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Heat Pump Not Switching to Cooling Mode? Here’s How to Fix That


There are a variety of benefits to having a heat pump. For one thing, they’re very energy-efficient, which is a benefit to both the environment and your wallet.

They can also be much quieter than traditional central AC units. But the thing that truly sets heat pumps apart is their ability to switch between heating your home and cooling it, simply reversing the flow of refrigerant to either carry heat into your home or carry it out. 

If your heat pump was set to keep your home cozy during the winter, you’ve had to switch it back to cooling mode by this time of year. But what if you tried and it wouldn’t work? What if your heat pump just won’t cool your home, and is stuck in heating mode? This can happen on occasion and we can explain it to you.

How Heat Pumps Switch Between Modes

Inside your heat pump, there’s a critical component called the reversing valve. It looks a bit like a brass instrument, with metal tubing sticking out in various directions. Inside the central tube is a part that slides, covering one or another of the other openings. The position it’s in is caused by pressure, and that is delivered by a solenoid, a specific type of electromagnet.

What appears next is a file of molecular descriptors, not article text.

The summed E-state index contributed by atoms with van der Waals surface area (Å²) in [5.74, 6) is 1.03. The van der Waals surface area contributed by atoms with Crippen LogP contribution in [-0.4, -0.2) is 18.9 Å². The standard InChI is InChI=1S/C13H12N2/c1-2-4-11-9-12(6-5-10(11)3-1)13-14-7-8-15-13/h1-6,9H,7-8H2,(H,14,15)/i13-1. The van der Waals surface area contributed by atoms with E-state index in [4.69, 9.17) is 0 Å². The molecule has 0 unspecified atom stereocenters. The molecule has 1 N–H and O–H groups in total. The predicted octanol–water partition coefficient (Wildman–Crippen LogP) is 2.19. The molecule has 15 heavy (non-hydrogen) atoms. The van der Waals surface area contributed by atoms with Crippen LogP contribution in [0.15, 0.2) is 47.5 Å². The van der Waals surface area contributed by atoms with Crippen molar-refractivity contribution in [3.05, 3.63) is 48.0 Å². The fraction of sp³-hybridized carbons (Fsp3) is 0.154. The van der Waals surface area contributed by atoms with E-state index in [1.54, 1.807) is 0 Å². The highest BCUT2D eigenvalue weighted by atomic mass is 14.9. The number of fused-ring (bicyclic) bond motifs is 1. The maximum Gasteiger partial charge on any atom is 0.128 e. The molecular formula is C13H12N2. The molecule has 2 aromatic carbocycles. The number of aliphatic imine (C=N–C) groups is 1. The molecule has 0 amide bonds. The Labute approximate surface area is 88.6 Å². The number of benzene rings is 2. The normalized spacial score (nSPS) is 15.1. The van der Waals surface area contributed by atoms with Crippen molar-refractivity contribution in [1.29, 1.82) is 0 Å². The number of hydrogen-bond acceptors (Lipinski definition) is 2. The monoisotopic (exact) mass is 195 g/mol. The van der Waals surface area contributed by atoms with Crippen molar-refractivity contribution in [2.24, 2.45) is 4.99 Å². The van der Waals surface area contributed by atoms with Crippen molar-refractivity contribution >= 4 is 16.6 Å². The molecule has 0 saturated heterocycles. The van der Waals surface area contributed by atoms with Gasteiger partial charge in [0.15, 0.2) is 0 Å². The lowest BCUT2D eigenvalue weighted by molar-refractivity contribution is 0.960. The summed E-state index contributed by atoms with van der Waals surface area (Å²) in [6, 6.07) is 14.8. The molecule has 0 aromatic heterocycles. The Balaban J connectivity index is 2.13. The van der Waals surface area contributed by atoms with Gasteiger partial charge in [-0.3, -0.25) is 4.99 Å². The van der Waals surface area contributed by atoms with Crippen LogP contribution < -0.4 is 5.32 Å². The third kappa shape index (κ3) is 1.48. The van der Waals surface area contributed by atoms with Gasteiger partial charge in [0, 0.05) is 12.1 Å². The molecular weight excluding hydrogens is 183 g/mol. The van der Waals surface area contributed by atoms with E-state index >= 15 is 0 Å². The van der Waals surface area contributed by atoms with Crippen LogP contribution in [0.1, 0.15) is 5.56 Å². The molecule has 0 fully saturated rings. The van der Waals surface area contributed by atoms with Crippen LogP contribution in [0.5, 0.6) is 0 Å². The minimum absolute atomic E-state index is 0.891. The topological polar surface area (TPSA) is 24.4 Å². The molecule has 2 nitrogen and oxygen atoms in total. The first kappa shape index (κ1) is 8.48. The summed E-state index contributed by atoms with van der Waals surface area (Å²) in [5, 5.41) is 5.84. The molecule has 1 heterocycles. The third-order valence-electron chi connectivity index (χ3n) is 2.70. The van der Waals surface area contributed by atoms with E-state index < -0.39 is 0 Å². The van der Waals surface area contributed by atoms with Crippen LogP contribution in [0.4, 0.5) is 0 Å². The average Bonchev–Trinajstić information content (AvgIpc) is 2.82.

When the solenoid is de-energized, the pressure allows the refrigerant to flow through the openings in the direction that causes heating. When it’s energized, via an electrical connection to the thermostat, the pressure moves the slider, and with different routes open, the refrigerant reverses so it can cool your home. 

How Reversing Valves Get Stuck

The most common scenario that leads to this problem is simply a bad solenoid. If your heat pump was set to heat your home for the winter, it was de-energized for many months. If it’s failing to switch into cooling mode, it’s failing to energize.

If the reversing valve’s solenoid is no longer functional, there’s no need to worry. We did say that the reversing valve is the most critical component for making sure the heat pump delivers on the promise of both heating and cooling. But what we didn’t mention is that it’s not one of the most expensive components of the heat pump, and replacing it is in fact usually more cost-effective than repairing it. 

The other point where something could go wrong is the connection between the reversing valve and the thermostat. This is a matter of electrical wiring, and as you’ve probably seen with lamps or headphones, a loose connection in electrical wiring can cause signals to simply not be received.

If your thermostat determines that it’s time to energize the solenoid, but a broken or disconnected point in the wiring stops the message from getting through, you might have a perfectly functional reversing valve and just need a little electrical work. Whichever of these is causing your problem, you need heat pump repair in Navarre, FL.

Avoiding Future Problems

The best way to prevent repair needs is with regular maintenance. While you would only have your air conditioner or your furnace maintained once a year, a heat pump that is working year-round accumulates twice as much wear and tear. It needs twice as much maintenance to ensure that it operates efficiently and to catch problems while they’re still small, so be sure to schedule that for both spring and fall. 

For professional heat pump maintenance and repair, look no further than Kool Breeze of Northwest Florida, Inc.  Contact us today!

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